Management or prevention of these conditions can be achieved by:
- Routine oral health assessment.
- Oral health care planning.
- Support with daily oral care.
- Referral to a dental professional.
While older people may or may not visit a dental professional on a regular basis, they do interact with a wide range of health care workers who are responsible for assessing and monitoring their health as well as assisting with personal care.
Quality of life and oral health
Poor oral health affects an older person’s ability to chew and eat a variety of foods. This causes poor dietary intake and weight loss.
Discomfort from poor oral health disrupts sleep and the ability to relax. It also affects an older person’s appearance, self- esteem and self- confidence as well as their ability to talk and communicate effectively.
General health and oral health
Oral health and infection are closely related to general health and disease. The mouth acts as a portal for disease with tooth decay and gum disease sharing links with many of the chronic medical conditions experienced by older people such as cardiovascular, cerebrovascular and respiratory diseases. Oral cancers are mostly diagnosed in older age groups.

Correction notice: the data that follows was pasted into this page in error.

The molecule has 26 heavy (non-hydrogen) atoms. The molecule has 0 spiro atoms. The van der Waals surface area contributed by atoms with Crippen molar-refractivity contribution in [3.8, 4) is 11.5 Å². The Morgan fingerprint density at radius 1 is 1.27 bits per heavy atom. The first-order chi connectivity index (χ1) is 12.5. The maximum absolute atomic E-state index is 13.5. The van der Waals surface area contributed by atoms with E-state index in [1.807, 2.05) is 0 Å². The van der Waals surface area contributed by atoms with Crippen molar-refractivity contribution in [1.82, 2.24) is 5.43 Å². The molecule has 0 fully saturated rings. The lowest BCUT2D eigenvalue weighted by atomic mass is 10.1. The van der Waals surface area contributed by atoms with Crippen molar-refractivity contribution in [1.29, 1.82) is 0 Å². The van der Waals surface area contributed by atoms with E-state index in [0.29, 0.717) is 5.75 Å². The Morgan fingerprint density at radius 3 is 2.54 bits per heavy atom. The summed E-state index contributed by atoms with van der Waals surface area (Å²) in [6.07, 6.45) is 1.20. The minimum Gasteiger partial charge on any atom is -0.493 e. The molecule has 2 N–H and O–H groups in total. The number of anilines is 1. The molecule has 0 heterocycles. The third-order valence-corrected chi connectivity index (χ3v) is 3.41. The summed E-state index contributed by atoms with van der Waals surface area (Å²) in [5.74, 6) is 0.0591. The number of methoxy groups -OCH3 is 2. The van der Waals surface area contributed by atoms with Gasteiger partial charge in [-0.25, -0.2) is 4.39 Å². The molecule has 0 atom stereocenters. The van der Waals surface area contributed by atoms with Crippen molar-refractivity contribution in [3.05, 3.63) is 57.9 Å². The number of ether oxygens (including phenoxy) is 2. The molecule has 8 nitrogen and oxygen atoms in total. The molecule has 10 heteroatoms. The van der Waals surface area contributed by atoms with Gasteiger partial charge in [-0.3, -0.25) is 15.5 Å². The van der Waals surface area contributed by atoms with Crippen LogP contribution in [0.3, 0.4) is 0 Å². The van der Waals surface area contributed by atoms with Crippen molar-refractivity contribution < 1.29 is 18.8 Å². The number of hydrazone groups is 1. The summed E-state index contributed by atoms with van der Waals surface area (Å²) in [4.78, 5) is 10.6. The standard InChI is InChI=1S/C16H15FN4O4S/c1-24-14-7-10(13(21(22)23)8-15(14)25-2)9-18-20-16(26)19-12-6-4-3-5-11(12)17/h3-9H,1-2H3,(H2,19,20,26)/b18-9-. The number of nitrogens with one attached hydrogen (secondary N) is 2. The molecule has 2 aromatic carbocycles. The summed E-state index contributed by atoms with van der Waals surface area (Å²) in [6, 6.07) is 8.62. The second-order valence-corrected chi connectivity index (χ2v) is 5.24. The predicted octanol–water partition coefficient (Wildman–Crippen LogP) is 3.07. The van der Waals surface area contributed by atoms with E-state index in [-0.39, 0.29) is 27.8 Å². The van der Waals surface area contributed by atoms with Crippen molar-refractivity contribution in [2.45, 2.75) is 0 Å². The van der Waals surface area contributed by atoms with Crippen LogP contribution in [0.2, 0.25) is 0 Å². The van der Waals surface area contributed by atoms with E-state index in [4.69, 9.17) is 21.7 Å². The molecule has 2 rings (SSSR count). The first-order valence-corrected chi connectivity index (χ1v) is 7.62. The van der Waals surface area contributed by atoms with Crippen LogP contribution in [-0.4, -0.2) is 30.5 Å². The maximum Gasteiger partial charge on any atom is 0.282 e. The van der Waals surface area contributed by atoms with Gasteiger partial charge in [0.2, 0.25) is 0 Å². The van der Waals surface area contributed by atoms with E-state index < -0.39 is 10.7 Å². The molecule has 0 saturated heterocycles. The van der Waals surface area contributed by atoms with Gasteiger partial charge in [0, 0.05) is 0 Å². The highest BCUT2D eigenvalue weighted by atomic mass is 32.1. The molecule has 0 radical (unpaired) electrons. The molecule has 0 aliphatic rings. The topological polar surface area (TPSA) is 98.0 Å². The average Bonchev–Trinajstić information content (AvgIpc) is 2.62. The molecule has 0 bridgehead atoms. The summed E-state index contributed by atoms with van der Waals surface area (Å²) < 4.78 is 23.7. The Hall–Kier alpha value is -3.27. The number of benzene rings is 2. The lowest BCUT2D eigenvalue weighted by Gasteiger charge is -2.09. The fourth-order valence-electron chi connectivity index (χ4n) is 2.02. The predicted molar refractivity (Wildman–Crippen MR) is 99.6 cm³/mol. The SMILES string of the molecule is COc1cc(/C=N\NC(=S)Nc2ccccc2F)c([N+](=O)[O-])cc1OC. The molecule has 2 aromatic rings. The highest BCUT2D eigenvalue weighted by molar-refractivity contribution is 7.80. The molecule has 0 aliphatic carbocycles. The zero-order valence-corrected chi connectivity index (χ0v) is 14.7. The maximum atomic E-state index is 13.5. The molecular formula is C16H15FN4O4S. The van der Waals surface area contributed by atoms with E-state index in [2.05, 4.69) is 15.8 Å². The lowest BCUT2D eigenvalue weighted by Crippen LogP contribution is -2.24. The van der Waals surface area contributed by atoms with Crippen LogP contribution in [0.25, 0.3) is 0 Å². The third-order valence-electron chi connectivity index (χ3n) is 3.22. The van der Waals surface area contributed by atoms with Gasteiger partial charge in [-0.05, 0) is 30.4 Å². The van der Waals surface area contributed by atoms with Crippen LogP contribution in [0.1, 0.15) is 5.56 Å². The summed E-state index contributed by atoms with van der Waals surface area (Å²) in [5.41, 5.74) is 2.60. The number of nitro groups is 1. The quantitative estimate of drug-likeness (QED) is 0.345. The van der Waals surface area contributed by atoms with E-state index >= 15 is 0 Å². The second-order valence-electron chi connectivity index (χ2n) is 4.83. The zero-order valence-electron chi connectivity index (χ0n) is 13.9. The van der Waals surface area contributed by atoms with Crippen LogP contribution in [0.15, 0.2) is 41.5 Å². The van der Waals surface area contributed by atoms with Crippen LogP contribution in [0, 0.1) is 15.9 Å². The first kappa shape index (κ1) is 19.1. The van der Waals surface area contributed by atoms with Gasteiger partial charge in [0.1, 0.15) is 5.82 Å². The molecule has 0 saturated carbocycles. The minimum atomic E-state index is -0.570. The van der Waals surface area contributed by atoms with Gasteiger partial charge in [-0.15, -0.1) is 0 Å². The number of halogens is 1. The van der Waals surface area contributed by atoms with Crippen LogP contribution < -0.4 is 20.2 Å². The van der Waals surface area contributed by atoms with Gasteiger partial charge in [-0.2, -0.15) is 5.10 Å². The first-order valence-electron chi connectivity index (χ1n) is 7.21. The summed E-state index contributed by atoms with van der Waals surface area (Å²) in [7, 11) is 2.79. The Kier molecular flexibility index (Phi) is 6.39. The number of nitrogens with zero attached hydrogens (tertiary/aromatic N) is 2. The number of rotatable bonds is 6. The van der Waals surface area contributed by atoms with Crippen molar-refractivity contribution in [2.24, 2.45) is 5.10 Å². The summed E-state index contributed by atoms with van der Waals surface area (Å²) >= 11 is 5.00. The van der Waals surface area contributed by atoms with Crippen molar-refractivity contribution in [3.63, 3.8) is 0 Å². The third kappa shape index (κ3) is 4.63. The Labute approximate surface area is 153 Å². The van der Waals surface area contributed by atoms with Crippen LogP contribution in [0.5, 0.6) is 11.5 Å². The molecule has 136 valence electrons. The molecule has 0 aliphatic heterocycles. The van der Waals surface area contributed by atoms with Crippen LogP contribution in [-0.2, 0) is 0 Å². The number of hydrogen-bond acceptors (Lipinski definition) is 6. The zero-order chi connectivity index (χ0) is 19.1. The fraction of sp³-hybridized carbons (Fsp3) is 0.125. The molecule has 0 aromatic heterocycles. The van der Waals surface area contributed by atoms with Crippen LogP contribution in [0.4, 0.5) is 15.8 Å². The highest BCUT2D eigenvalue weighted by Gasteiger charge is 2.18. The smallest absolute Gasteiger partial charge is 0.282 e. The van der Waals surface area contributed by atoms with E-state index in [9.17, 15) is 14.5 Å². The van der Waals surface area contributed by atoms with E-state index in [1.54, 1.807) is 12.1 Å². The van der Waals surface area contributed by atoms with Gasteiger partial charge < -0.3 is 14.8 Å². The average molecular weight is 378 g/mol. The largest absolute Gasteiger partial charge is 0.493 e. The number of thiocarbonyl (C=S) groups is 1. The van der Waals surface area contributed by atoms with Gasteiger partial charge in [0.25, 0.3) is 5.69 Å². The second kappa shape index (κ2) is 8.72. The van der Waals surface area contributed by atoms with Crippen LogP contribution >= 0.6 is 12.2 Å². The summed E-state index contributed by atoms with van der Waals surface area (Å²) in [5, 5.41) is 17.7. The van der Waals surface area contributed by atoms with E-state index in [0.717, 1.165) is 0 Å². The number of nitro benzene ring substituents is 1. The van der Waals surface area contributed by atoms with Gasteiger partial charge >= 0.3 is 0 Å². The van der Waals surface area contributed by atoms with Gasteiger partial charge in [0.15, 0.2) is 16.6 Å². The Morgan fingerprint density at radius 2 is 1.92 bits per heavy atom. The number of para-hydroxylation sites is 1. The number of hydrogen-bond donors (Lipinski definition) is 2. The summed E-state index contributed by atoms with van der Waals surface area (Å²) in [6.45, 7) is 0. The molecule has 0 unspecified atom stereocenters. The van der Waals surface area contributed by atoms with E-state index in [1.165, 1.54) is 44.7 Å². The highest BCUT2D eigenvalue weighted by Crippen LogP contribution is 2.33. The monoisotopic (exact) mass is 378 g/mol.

Diabetes is a high-risk determinator for gum disease and oral infections such as thrush. Poor diabetic control aggravates gum disease. The systemic inflammatory response caused by gum disease exacerbates diabetes and increases the risk of cardiovascular complications.
Aspiration pneumonia is linked to poor oral health. It is a cause of preventable hospital admissions and death of older people. With the accumulation of dental plaque and bacterial colonization of teeth, gums, and tongue as well as dentures, the mouth serves as a reservoir for recurrent lower respiratory tract infections. This is made worse by the presence of tooth decay, gum disease, dry mouth and difficulties with swallowing.
Dry mouth is a common side effect of many of the medications prescribed for older people. It is an uncomfortable condition. Dry mouth affects a person’s ability to speak, taste, chew and swallow food. It increases the risk of tooth decay, oral infections, and aspiration pneumonia.